Expertise is built through effective training, education, and significant self-development, an important component that is often overlooked.
The Army does provide a unique and vital service to the United States. As the proponent for the application of sustained strategic landpower in the armed forces, no one else can match this ability. To do so, the Army must lead, and be led, by experts in the application of land-based combat operations. Expertise is built through effective training, education, and significant self-development, an important component that is often overlooked. A professional should, as Machiavelli says in The Prince, “read histories and consider in them the actions of excellent men, should see how they conducted themselves in wars, should examine the causes of their victories and losses, so as to be able to avoid the latter and imitate the former.”[viii] This no doubt occurs frequently at various levels of Professional Military Education (PME), but not enough, as Major Matt Cavanaugh points out in his 2014 article in Foreign Policy, “The Decay in the Profession of Arms.”[ix] While not quite the “sky is falling” cry that came when William S. Lind lambasted the officer corps, it is a relevant call to self-reflection nonetheless.[x] There is still a disheartening lack of focus on the intellectual side of professionalism, which cripples leader development and stifles innovative thought at all levels.
This leads to self-regulation. Rather than decry the problem, Cavanaugh and others have chosen to be part of the solution. The War Council, The Bridge, The Military Leader, and the CCLKOW discussion series with King’s College London are just a few great examples of mid-grade officers working outside their day to day duties to enhance professional development opportunities for themselves and others. Moreover, the increase in the use of military blogs has led many young officers to branch into professional writing, as well as guided reading and historical discussion programs. While some have learned some difficult lessons (a certain promotable First Lieutenant comes to mind), it is nevertheless a promising sign that many of our officers see the seriousness of self-study, personal accountability for development, and policing our own. There is no reason these innovative development initiatives cannot be implemented within individual units, to enhance learning for leaders of all levels.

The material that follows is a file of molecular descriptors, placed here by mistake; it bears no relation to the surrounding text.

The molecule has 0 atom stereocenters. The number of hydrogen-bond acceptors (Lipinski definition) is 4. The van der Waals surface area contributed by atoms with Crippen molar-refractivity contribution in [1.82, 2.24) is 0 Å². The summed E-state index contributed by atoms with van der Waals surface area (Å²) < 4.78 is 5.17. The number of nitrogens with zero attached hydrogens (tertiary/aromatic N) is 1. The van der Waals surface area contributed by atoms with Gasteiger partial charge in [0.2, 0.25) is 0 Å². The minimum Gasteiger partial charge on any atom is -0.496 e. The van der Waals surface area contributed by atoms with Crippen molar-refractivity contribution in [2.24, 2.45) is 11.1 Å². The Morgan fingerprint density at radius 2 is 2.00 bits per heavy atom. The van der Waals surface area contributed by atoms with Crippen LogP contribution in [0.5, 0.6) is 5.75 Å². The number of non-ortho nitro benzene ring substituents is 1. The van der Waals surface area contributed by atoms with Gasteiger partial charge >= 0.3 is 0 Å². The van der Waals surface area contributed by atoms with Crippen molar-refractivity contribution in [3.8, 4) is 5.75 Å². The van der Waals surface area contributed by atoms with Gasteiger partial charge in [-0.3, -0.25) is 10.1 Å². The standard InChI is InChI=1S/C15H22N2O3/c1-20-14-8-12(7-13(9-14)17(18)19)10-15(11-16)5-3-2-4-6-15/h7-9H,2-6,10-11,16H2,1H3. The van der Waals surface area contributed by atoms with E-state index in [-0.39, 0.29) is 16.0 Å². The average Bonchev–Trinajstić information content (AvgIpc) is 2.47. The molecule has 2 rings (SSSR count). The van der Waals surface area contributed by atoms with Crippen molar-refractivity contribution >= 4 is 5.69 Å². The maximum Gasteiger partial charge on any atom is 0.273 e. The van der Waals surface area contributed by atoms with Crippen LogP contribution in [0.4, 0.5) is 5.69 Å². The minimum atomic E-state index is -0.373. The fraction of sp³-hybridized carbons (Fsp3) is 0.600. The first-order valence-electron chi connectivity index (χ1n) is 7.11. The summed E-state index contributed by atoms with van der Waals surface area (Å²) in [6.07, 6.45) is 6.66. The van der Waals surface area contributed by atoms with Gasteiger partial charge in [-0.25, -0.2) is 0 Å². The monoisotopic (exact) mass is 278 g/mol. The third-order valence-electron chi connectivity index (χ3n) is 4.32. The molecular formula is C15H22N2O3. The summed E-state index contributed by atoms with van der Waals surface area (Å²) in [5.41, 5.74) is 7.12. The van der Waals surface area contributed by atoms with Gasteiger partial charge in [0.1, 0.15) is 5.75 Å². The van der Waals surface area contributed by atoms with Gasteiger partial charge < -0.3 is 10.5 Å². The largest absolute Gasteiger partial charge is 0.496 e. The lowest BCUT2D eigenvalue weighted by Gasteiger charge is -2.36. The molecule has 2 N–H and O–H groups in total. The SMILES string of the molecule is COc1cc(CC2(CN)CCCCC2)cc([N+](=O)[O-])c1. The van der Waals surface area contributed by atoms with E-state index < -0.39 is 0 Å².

We see encouraging examples of professionalism in our ranks every day, but we still have work to do.
As management expert Edgar Schein says in Organizational Culture and Leadership, “cultural forces are powerful because they operate outside our awareness…Most importantly, understanding cultural forces enables us to understand ourselves better.”[xi] Looking at the Army through this lens, we must embrace the fact that as a Profession of Arms, we are all subject to the effects of the cultural dynamics in which we are operating, and all too often we need to be reminded of this fact. The expectation is that those who wear the uniform at all levels have become a part of the Profession of Arms, and likewise should exhibit the level of expertise, conduct, and stewardship commensurate with their rank, role, and responsibility. We see encouraging examples of professionalism in our ranks every day, but we still have work to do. The Army is at a key inflection point as it moves through this period of transition both in size and in its mission set. After seven years of APCME/CAPE, and nearly twice that amount of time in a long-term conflict, we must continue look for ways to advance professionalism in our ranks.
[ii] “What Does Professionalism Look Like? — HBR,” Harvard Business Review, accessed January 8, 2015, https://hbr.org/2014/03/what-does-professionalism-look-like.
[iii] “What Does It Mean to Be Professional at Work? — US News,” US News & World Report, accessed January 8, 2015, http://money.usnews.com/money/blogs/outside-voices-careers/2013/07/22/what-does-it-mean-to-be-professional-at-work.
[iv] Charles C. Moskos, “The All-Volunteer Military: Calling, Profession, or Occupation?,” Parameters 7, no. 1 (1977): 2–9.
[vii] Doctrine Command, “US Army Profession Campaign,” US Army, 2012, http://oai.dtic.mil/oai/oai?verb=getRecord&metadataPrefix=html&identifier=ADA566839.
[viii] Niccolò Machiavelli, The Prince (Chicago: University of Chicago Press, 1985).
[ix] “The Decay of the Profession of Arms,” Foreign Policy, accessed January 8, 2015, http://foreignpolicy.com/2014/01/08/the-decay-of-the-profession-of-arms/.
[x] William S. Lind, “An Officer Corps That Can’t Score,” The American Conservative, accessed January 8, 2015, http://www.theamericanconservative.com/articles/an-officer-corps-that-cant-score/comment-page-1/.
[xi] Edgar H. Schein, Organizational Culture and Leadership, 4th ed.., Jossey-Bass Business & Management Series ; 2 (San Francisco: Jossey-Bass, 2010).